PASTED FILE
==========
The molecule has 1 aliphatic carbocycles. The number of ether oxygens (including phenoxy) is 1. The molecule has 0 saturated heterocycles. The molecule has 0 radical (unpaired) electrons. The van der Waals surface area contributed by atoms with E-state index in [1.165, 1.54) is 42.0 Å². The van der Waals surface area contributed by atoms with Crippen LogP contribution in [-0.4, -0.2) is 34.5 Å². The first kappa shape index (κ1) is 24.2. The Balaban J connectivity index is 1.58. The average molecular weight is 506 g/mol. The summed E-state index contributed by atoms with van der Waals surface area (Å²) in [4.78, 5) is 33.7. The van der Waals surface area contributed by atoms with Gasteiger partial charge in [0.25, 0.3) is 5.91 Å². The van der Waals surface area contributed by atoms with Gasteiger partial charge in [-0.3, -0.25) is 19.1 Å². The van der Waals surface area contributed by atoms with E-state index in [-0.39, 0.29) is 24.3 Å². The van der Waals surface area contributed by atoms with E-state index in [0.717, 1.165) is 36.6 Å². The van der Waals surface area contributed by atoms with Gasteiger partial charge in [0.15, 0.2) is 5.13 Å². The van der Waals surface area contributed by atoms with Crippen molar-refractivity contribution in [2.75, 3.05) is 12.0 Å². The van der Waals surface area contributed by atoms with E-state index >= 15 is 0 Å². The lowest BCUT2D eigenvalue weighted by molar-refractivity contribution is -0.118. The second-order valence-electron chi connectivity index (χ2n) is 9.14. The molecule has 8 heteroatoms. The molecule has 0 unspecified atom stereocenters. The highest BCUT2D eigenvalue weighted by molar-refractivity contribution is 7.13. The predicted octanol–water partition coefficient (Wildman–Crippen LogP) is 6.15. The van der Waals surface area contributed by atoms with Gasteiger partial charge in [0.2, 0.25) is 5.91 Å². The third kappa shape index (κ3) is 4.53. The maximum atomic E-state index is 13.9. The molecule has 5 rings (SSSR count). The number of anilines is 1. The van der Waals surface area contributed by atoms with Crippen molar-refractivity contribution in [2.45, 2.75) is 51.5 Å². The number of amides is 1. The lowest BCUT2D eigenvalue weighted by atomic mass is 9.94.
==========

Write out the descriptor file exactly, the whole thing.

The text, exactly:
The molecule has 1 aliphatic carbocycles. The number of ether oxygens (including phenoxy) is 1. The molecule has 0 saturated heterocycles. The molecule has 0 radical (unpaired) electrons. The van der Waals surface area contributed by atoms with E-state index in [1.165, 1.54) is 42.0 Å². The van der Waals surface area contributed by atoms with Crippen LogP contribution in [-0.4, -0.2) is 34.5 Å². The first kappa shape index (κ1) is 24.2. The Balaban J connectivity index is 1.58. The average molecular weight is 506 g/mol. The summed E-state index contributed by atoms with van der Waals surface area (Å²) in [4.78, 5) is 33.7. The van der Waals surface area contributed by atoms with Gasteiger partial charge in [0.25, 0.3) is 5.91 Å². The van der Waals surface area contributed by atoms with Gasteiger partial charge in [-0.3, -0.25) is 19.1 Å². The van der Waals surface area contributed by atoms with E-state index in [-0.39, 0.29) is 24.3 Å². The van der Waals surface area contributed by atoms with E-state index in [0.717, 1.165) is 36.6 Å². The van der Waals surface area contributed by atoms with Gasteiger partial charge in [0.15, 0.2) is 5.13 Å². The van der Waals surface area contributed by atoms with Crippen molar-refractivity contribution in [2.75, 3.05) is 12.0 Å². The van der Waals surface area contributed by atoms with E-state index >= 15 is 0 Å². The lowest BCUT2D eigenvalue weighted by molar-refractivity contribution is -0.118. The second-order valence-electron chi connectivity index (χ2n) is 9.14. The molecule has 8 heteroatoms. The molecule has 0 unspecified atom stereocenters. The highest BCUT2D eigenvalue weighted by molar-refractivity contribution is 7.13. The predicted octanol–water partition coefficient (Wildman–Crippen LogP) is 6.15. The van der Waals surface area contributed by atoms with Gasteiger partial charge in [0.2, 0.25) is 5.91 Å². The third kappa shape index (κ3) is 4.53. The maximum atomic E-state index is 13.9. The molecule has 5 rings (SSSR count). The number of anilines is 1. The van der Waals surface area contributed by atoms with Crippen molar-refractivity contribution in [2.45, 2.75) is 51.5 Å². The number of amides is 1. The lowest BCUT2D eigenvalue weighted by atomic mass is 9.94.